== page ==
In today’s first reading, we read of the primitive sacrifices offered to God by way of young bulls and other offerings. Animal sacrifices were common among pagan religions which the people of the Old Covenant often found themselves being influenced by. The use of animal sacrifices and the sprinkling of their blood was a sign of forgiveness and a foreshadowing of the true sacrifice in the person of Christ, the Lamb of God (Leviticus 4:35, 5:10; Hebrews 9:22, Leviticus 16:15, John 1:29). Animal sacrifices by themselves were just symbolic and had no power. Pope Emeritus Benedict XVI writes,
“The blood of animals could neither ‘atone’ for sin nor bring God and men together. It could only be a sign of hope, anticipating a greater obedience that would be truly redemptive.” (Benedict XVI, Jesus of Nazareth, p. 133)
The true sacrifice is Jesus who died on the cross and had His blood shed for all of us as expiation for our sins (1 Timothy 2:6). Jesus’ sacrifice on the cross was done once and is efficient for all to be redeemed (Hebrews 7:27). Many of our Protestant friends believe Catholic priests “re-sacrifice” Christ over and over, this is not true. The Sacrifice at Mass is a remembrance or reenactment if you will, of the salvific events of the Passion of Christ (CCC, 1366-67). In the Mass, we receive the Holy Eucharist and participate in the “cup of Salvation” which we read in today’s Psalm.
In today’s responsorial Psalm we say, “I will take the cup of salvation, and call on the name of the Lord.” This Psalm is a foreshadowing of the “cup” that would hold the wine during the Last Supper and which Christ would bless and declare it to be His blood (Matthew 26:27). The Psalm connects to Christ who is the one whose death is “precious in the eyes of the Lord. (1 Peter 3:18, 1 John 3:16, John 10:17-18.” The Psalm says, “I am your servant, the son of your handmaid,” does this sound familiar? Jesus is described as the servant of God in Acts 3:26 reflecting His humanity and His mother calls herself the “handmaid of the Lord” in Luke 1:38. Here we see a clear link to Jesus and Mary.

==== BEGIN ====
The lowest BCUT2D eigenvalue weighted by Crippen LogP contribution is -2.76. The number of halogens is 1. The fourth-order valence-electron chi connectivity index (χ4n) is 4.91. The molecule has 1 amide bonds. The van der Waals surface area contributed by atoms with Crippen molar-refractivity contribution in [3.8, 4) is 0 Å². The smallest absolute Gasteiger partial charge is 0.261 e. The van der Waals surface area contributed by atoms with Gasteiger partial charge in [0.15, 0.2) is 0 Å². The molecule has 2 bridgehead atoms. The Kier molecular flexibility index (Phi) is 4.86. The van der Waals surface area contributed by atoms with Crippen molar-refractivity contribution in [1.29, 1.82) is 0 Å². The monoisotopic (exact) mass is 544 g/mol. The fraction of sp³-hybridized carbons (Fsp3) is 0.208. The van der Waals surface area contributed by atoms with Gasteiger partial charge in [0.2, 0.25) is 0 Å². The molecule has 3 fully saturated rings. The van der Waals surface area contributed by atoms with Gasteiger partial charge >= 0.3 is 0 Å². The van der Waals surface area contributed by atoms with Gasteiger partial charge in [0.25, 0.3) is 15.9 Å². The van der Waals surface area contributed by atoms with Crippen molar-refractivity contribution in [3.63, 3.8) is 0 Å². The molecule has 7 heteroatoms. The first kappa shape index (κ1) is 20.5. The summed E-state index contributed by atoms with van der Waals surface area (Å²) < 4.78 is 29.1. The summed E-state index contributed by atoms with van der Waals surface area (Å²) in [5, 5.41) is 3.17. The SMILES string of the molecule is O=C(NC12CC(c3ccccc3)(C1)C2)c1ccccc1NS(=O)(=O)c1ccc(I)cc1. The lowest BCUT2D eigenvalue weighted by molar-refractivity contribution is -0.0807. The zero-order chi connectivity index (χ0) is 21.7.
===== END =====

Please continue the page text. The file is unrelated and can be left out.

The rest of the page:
Today’s second reading reminds us that Jesus is the true High Priest who was the sacrifice. No longer do we have to use animal blood and sacrifices for atonement. Christ did it already using His own body and blood on the Cross. Before, it was demanded that Jewish priests offer animal sacrifices for the Feast of Atonement or “Yom ha-Kippurim.” This is now obsolete. Pope Emeritus Benedict XVI writes,